BSNC’s Village Life Stories Project is an initiative to share the Bering Strait region’s rich cultural history and the lifestyle of Our People. BSNC shareholders and descendants are invited to submit stories of personal experiences about growing up and life in the village to firstname.lastname@example.org. In her own words, read Amber Cunningham of Unalakleet’s story of moving from Anchorage to Unalakleet.
Urban to Rural Transition
My name is Amber Cunningham. My Inupiaq name is Kapuukaq, named after Jennie Katchatag. I live in the Northwest Alaskan village of Unalakleet, which has about 700 citizens year-round. I am the second oldest of five children: Katie, Jessica, Wayne, James and myself. My parents are Wayne and Carol Wilson. In my younger years, I grew up in the big city of Anchorage with my parents and siblings. After they divorced, I moved to Unalakleet to live with my grandma, aunt, uncles, older sister and cousins. My dad and younger siblings took the long road trip back to his roots, Abilene, Texas.
My grandma’s house was full of people all the time. At one point, twelve (12) of us were all under her roof. Her house consisted of my grandma, Uncle Peter, Uncle Arley, Uncle Wes, Aunt Jolene, Katie, Tami, Rachel, Jalen, Lauryn, Justin and myself. My grandma made sure we never went hungry. She knew how to cook for a big group of people every day. With the big meals came the massive piles of dishes that each of the girls in the family took turns washing. Saturdays were clean-up day, and because there were many girls in the family, we were able to split the chores equally and still have plenty of free time to play.
When I moved to the village, I experienced culture shock. My family ate foods that I was not accustomed to, like moose, caribou, muktuk, seal oil, herring eggs, crab, geese, ducks and other wild birds. In my early childhood, we only ate pre-packaged foods that we could purchase from the store, like chicken and beef. Whenever my mom received dried fish or strips from my grandma, we didn’t get much of a taste of it because it was limited in quantity. Because all the subsistence foods were so foreign to me, my grandma didn’t force me to eat much of it. When they were eating goose soup, I made myself Top Ramen. Now that I am a mom, I don’t give my kids a choice. They eat what I cook or don’t get a snack later in the evening. It works for my kids as they have been raised in the village and are accustomed to “village” foods like moose and other subsistence foods.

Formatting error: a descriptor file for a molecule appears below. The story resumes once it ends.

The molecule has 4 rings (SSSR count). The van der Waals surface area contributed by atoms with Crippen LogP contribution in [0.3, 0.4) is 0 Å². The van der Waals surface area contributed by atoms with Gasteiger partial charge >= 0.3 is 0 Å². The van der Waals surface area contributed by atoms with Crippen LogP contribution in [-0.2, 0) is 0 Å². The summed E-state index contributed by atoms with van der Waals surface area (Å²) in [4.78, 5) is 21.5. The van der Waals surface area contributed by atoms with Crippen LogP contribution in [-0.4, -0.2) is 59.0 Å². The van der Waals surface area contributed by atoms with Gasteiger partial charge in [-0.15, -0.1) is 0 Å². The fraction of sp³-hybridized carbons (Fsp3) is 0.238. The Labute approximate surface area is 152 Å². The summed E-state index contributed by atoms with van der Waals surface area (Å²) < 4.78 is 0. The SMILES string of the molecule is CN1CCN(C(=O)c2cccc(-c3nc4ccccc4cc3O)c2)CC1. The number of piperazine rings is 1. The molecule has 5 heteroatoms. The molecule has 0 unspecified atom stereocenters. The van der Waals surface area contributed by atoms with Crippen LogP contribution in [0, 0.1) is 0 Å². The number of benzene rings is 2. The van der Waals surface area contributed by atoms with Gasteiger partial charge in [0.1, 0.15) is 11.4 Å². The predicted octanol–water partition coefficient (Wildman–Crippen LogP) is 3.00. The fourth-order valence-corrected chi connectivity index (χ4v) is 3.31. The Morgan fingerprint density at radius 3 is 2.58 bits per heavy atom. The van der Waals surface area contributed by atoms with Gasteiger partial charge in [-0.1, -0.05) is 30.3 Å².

I remember the first time seeing unprocessed meat on the kitchen table. My gram was processing an entire moose leg on her table, and I thought it was a human leg. The hoof was not attached, so I didn’t know what to make of it. Was my gram a cannibal? That night I had a nightmare thinking my gram was going to butcher me up. The next day, I asked her what the meat was that she was cutting, and I was relieved to find out it was moose and not human. But how can she eat moose? In the city, we didn’t eat moose. They were just like horses wandering the city. The kids in my neighborhood used to tease the moose and throw snowballs at them. I remember getting chased by a moose after the kids in the neighborhood tormented it with snowballs. I just happened to be in the wrong place at the wrong time. Luckily, I was right next to an apartment building that was three floors, so I ran up all the way to the top, and to my relief, the moose just ran right on by. I never, in my life, thought moose was something we would ever eat.